LANSING (WWJ/AP) – Michigan’s public education chief says he will oversee a public work group aimed at developing ways to better integrate technology into the education system after the state came under fire for participating in backroom discussions on lower-cost education models.
Republican Gov. Rick Snyder asked Superintendent Mike Flanagan to head the new, open effort, which will discuss some of the ideas of a private work group that was reported about last week. Citing minutes and reports, The Detroit News said a work group, which included Snyder’s Chief Information Officer David Behen, had been meeting behind closed doors to develop a lower-cost model for K-12 education using a funding mechanism that resembles vouchers.
Documents say the aim is to create a “value school” that costs $5,000 per child to every year to run. There were also discussions about using fewer teachers and increasing instruction by using long-distance video conferencing. The group called itself “skunk works” a term originally used by Lockheed Martin in WWII to secretly create fighter planes.
Flanagan said Wednesday in a statement that the new group won’t discuss school vouchers, but will focus on adapting the state’s education system to reflect changes in technology and brainstorm how savings can be put back into the schools.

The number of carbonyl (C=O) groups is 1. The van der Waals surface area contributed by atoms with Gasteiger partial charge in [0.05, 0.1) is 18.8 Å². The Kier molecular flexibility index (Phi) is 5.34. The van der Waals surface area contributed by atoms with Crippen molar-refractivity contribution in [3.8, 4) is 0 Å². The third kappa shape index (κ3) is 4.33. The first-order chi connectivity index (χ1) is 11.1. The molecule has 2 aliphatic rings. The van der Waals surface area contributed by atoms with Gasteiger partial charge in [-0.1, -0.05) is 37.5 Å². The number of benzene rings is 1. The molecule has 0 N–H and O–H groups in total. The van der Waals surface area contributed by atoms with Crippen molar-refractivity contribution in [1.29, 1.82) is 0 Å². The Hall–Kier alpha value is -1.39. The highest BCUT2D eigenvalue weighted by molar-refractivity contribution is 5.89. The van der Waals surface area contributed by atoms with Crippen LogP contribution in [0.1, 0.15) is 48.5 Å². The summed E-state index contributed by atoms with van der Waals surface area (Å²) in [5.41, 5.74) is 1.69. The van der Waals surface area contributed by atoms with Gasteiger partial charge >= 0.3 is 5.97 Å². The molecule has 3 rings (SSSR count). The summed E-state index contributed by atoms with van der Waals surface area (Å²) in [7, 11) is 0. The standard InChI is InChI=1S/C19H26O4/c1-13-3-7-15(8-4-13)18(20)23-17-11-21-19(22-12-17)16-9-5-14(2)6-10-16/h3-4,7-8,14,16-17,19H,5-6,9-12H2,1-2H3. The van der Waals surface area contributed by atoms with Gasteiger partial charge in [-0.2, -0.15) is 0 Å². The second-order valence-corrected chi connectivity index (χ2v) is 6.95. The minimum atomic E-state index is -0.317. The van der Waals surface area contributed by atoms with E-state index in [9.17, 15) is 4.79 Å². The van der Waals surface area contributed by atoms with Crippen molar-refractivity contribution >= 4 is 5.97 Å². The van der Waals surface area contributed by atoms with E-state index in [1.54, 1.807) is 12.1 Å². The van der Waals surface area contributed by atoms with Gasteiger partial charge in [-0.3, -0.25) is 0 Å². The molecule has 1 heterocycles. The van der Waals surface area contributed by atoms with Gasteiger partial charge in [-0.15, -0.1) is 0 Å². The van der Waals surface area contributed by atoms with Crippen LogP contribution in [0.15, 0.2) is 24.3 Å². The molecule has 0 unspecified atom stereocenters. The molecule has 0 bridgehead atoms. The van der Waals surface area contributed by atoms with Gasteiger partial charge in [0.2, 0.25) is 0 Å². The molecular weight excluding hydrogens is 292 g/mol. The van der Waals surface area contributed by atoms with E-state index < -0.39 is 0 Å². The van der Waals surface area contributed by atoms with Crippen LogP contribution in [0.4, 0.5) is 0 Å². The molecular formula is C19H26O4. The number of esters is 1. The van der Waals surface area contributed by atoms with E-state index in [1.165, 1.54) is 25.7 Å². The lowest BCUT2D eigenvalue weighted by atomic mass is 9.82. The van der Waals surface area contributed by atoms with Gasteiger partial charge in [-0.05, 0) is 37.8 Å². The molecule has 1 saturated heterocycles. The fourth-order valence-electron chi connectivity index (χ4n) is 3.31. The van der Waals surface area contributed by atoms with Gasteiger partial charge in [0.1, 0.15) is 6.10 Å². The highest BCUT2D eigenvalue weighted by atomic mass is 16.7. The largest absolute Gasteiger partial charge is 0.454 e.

Snyder told reporters Monday that he has not been involved in the private work group. During a town hall meeting Tuesday night, he said he likes some of the ideas developed by the group.
“Isn’t it a good idea to say `Can we use technology to improve performance in the classroom that could make us more efficient, could save dollars, that then we could reinvest more right in the classroom?’ I think that’s pretty cool.”
Members of the State Board of Education, school business officials and early childhood education stakeholders will be among those invited to participate in the newly formed work group. It will also be open the public.
The decision to bring the discussion into the open was lauded by the Michigan Association of School Administrators.
“We applaud the Governor’s leadership and Mike Flanagan’s guidance in bringing back-room discussions on technology-enriched learning into the light of day,” William Mayes, executive director of the group said in a statement. “School administrators welcome an invitation to a seat at the table where critical discussions take place,” he said.
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